My library held its 2nd Annual Halloween Runway Party on October 25th. The director came up with the idea last year to have kids model their costumes down The Orange Carpet. Each child is announced by name along with who/what they are dressed up as, then they walk runway accompanied by music (Jamiroquai, if you’re curious). This is not a competition. There are no prizes. Just each child’s chance to be the center of attention.
Me being me, I wanted to do more than just the fashion show and a single craft using random bits of foam and paper scrounged from our supply closet. My initial expansion idea came from Halloween ComicFest. I wanted to give the children Halloween-themed mini-comics (which ended up being a good choice on my part) and incorporate comic book elements into the party. I ended up skipping the additional comic book elements in favor of some simple games and and activities.
Once all of the children walked the Orange Carpet, we opened up the community room for the remainder of the party. There were four stations (two games, two crafts), and when families were ready to leave, a table with take-home favors consisting of candy, Halloween-themed play dough, and Halloween mini-comics (Vamplets was the favorite).
1. Witch Hat Ring Toss (idea from Sometimes Creative) – I bought a piece of black foam core poster board and spray painted it silver. Dinner plates served as the template for the brims. The cones are poster board and are attached to the foam core with electrical tape (using a glue gun didn’t cross my mind for some reason). The buckles are construction paper.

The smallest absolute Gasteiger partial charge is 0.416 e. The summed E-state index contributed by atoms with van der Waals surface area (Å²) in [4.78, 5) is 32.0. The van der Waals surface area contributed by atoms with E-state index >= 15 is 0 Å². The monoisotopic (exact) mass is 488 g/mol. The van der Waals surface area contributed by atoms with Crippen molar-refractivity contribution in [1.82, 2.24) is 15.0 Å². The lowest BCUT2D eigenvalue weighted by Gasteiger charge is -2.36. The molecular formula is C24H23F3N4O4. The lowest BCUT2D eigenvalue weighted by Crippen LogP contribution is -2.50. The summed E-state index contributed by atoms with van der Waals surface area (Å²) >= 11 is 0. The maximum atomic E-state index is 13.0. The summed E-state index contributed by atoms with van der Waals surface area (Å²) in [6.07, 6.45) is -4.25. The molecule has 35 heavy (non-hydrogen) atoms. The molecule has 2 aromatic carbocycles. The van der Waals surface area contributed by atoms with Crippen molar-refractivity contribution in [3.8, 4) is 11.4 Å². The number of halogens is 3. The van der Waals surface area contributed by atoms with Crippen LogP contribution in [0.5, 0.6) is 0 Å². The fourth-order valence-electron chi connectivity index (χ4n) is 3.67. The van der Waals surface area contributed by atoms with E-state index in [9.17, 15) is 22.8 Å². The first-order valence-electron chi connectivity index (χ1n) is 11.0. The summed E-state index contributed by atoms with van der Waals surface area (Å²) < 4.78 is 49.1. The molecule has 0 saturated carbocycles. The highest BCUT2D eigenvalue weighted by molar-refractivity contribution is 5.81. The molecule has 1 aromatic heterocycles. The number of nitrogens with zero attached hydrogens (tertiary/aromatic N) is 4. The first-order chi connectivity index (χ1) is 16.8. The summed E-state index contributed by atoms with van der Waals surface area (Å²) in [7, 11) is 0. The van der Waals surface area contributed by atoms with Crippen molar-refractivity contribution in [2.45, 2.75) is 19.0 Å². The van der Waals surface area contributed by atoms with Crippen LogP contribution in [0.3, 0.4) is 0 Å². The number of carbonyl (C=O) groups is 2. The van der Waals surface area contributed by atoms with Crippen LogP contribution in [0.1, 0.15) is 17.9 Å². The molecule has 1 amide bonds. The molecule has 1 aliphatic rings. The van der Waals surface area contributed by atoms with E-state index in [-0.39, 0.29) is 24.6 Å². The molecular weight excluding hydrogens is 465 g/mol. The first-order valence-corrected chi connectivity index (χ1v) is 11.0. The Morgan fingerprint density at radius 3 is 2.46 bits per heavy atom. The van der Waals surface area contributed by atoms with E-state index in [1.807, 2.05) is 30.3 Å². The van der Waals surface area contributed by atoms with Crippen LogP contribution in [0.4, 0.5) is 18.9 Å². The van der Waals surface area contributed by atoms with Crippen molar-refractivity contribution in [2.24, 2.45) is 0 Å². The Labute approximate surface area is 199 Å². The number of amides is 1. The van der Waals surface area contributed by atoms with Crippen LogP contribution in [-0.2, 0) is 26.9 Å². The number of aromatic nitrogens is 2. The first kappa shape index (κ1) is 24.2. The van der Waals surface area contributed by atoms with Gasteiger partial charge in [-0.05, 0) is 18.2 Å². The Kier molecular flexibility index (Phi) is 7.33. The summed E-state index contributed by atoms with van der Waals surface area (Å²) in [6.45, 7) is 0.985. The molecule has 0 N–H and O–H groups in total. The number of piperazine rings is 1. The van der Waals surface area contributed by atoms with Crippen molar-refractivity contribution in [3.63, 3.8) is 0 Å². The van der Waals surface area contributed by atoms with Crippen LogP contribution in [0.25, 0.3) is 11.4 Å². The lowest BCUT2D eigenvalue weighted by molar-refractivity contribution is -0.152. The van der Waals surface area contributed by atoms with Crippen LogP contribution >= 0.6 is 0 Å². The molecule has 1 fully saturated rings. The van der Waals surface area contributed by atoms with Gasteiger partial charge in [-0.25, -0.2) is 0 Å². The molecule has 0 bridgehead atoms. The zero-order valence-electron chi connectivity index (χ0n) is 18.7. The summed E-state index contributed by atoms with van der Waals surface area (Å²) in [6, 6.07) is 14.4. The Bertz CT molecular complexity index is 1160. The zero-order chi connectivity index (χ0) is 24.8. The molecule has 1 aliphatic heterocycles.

2. Poke-A-Pumpkin (idea from Project Denneler) – Ignore the fact that in my infinite wisdom I wrote “pop” instead of “poke”. This was surprisingly quick and simple to assemble. I hot glued orange plastic cups (16 oz) to white foam core poster board, put small prize in the cups, then rubber banded tissue paper over the openings. I did all of this while the board was horizontal, and made sure to be extremely careful when tilting it upright to place on the easel. Several cups had small bottles of bubbles, and I didn’t want them to either break the single layer of tissue or to be visible to the pokers.
This was by far the most popular station at the party. I having at least two cups per child to poke.
1. Origami Bats (instructions from Activity Village) – I printed out instructions, made a sample, and pretty much let the families have at it. If I did this again, I would remember to bring chalk so the children could draw faces on the bats.
2. Candy Corn Collage (idea from Indiana Mom) – fairly self-explanatory. I found a free candy corn coloring page and printed it out. Since participants tend to skew younger at our events, I wanted to have something for them that wasn’t too hard.
What Awaited Departing Children
Pumpkin Play Dough (idea from Juggling With Kids) – I used the ingredients in the ratios she had listed, but I combined the water, oil, salt, and food coloring in a pot and brought it to a quick boil before removing it heat to add in the remaining dry ingredients. Each pumpkin is approximately 6 oz, and I was able to get 6 1/2 pumpkins per batch.
Candy and Comics!